Shuang Qing Zhuan
 T of C 
Qin as
Qin in
/ Song
Analysis History Ideo-
Personal email me search me
TGYY  ToC   /   Trace   /   1511 He Ming Jiu Gao 聽錄音 My recording with transcription / 首頁
33. Tale of Clarity in Thought and Action 雙清傳 1
Commonly known as Paired Clarity of Gibbon and Crane (猿鶴雙清 Yuan He Shuang Qing)2 Shuang Qing Zhuan
- Standard tuning:3 5 6 1 2 3 5 6 played as 1 2 4 5 6 1 2 Crane and Gibbon: Buddhist imagery? 4            

Today in China the gibbon ("yuan"; not ape or monkey: hou5) is almost extinct, found only near China's borders, not in its heartland.6 So we are speaking historically when we say that in China gibbons as well as cranes (he) were at one time very popular amongst the literati: desirable as household pets, and valued for their melodious calls and graceful movements. In addition gibbons and cranes were both noted for their longevity,7 as well as their perceived ability to inhale good qi.8 As for their "clarity", this is not discussed in the texts presently available, but perhaps it suggests a sort of Daoist awareness that a sensitive observer might note in both their mind/heart and their actions.9

R.H. Van Gulik has written considerably on the role of these two animals in the world of the literati.11 According to him, the painter Yi Yuanji (active 1060s)12 was the first painter known to have painted gibbons, and that after this it became a popular subject for painters. This might also suggest that it could be more than a coincidence that the title of this melody seems to survive for the first time from an apparently Song dynasty list of qin melodies, and early surviving tablature is usually credited to someone (often unnamed) from the Song dynasty.

Another early Song dynasty reference to gibbons and cranes comes from a book on landscape painting by the artist Guo Xi (1020–c. 1090).13 In his book, The Lofty Message of Forests and Springs, Guo mentions gibbons and cranes amongst the reasons for doing landscape painting:14

A virtuous man takes delight in landscapes so that in a rustic retreat he may nourish his nature, amid the carefree play of springs and rocks, he may take delight, that he might constantly meet in the country fishermen, woodcutters, and hermits, and see the soaring of cranes and hear the crying of (gibbons). The din of the dusty world and the locked-in-ness of human habitations are what human nature habitually abhors; on the contrary, haze, mist, and the haunting spirits of the mountains are what the human nature seeks, and yet can rarely find.

The present 1511 Shuang Qing Zhuan (Tale of Paired Clarity [in thought and action]) connects its gibbon and crane to forests and springs, as with Guo Xi above, but not to anyone by name. Likewise, most of the early surviving versions either say nothing or are quite vague about who created the piece. The first three (#s 1, 3 and 4 in the chart) attribute it as follows:

  1. 1511 Taigu Yiyin: "a Song dynasty upright official of forests and springs who enjoyed the Dao"
  2. 1525 Xilutang Qintong: "a Song dynasty recluse who was elevated and unassuming" (or was it "Gao the Unassuming"?) 15
  3. 1530 Faming Qinpu: "Song dynasty's Shi Yangxiu created it".16

Variations on these names are discussed further below, but the only person clearly named is the third, Shi Yangxiu, an attribution that became common beginning in 1573.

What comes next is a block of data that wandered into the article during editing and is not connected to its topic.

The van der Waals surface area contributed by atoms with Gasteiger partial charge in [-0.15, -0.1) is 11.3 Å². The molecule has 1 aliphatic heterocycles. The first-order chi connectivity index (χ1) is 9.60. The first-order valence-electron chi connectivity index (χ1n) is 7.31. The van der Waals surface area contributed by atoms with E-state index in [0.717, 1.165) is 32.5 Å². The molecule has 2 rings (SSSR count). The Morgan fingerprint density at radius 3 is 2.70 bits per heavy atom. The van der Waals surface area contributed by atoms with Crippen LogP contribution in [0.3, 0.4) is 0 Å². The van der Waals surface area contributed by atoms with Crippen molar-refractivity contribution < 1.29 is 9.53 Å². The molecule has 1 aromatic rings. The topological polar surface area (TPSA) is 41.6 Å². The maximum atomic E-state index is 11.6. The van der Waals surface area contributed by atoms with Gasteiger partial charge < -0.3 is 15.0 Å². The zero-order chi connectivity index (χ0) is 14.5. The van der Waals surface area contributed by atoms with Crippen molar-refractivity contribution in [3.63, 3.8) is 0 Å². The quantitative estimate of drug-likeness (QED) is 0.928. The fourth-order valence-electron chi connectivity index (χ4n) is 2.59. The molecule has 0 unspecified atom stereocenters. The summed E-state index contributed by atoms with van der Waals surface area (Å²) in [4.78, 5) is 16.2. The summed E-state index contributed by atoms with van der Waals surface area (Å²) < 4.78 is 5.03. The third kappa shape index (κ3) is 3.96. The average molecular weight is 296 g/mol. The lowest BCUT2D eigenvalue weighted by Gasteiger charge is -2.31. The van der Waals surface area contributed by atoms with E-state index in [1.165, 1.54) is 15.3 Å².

Shi Yangxiu (995-1057) was an early Song dynasty scholar official who had a reputation for being both upright and, according to his official biography, concerned about correct sounds. The biography went on to say he kept gibbons and cranes in his garden and enjoyed intoning and chanting. On the other hand, there is no surviving contemporary record of Shi having created music or written poems on the theme of gibbons and/or cranes. As a result it is possible that the main reason for connecting him to this melody (and or its lyrics) is this account in his official biography. Perhaps this was recounted in other contemporary sources as well. This is perhaps also the reason for the occasional connection made between him and some versions of the melody Cranes Dance in the Nine Marshbanks.

Further to this, as seen in the translation below of the 1511 preface, although the "upright Song dynasty official who enjoyed the Dao amongst forests and springs" could refer to Shi Yangxiu, as yet there is no direct evidence to support this; "enjoying the Dao amongst forests and springs" generally refers to anyone who has gone to the countryside to become a recluse. The only other introduction that may credit a person with a different name is the above-mentioned afterword in 1525, which is really quite vague in this (also discussed in this footnote).

It is also not clear whether any of the attributions refers to the words, the music, or both. The lyrics vary considerably within the versions that have lyrics, and I have not been able to trace independently the source of any of these versions. The variety perhaps suggests the lyricists were inspired by the idea, not by any agreed-upon original text.

Although this 1511 handbook has the first surviving version, its age at the time of publication is probably impossible to determine. The melody was apparently quite popular during the Ming dynasty,17 but almost always under the title Yuan He Shuang Qing (Paired Clarity of Gibbon and Crane); the latter title appears first in a Song dynasty list, then in the second surviving tablature, dated 1525. The melody largely disappeared during the Qing dynasty, with Zha Fuxi's Guide listing it in only two Qing dynasty handbooks. The great number and the variety within the Ming dynasty editions suggests a popular melody with an unknown but perhaps pre-Ming dynasty source. This is born out by the vagueness of many attributions as well as their inconsistency; and one might argue that the Song dynasty references above do suggest that during the Song dynasty there was a version of this melody that eventually led to one of the surviving Ming dynasty versions, with or without lyrics.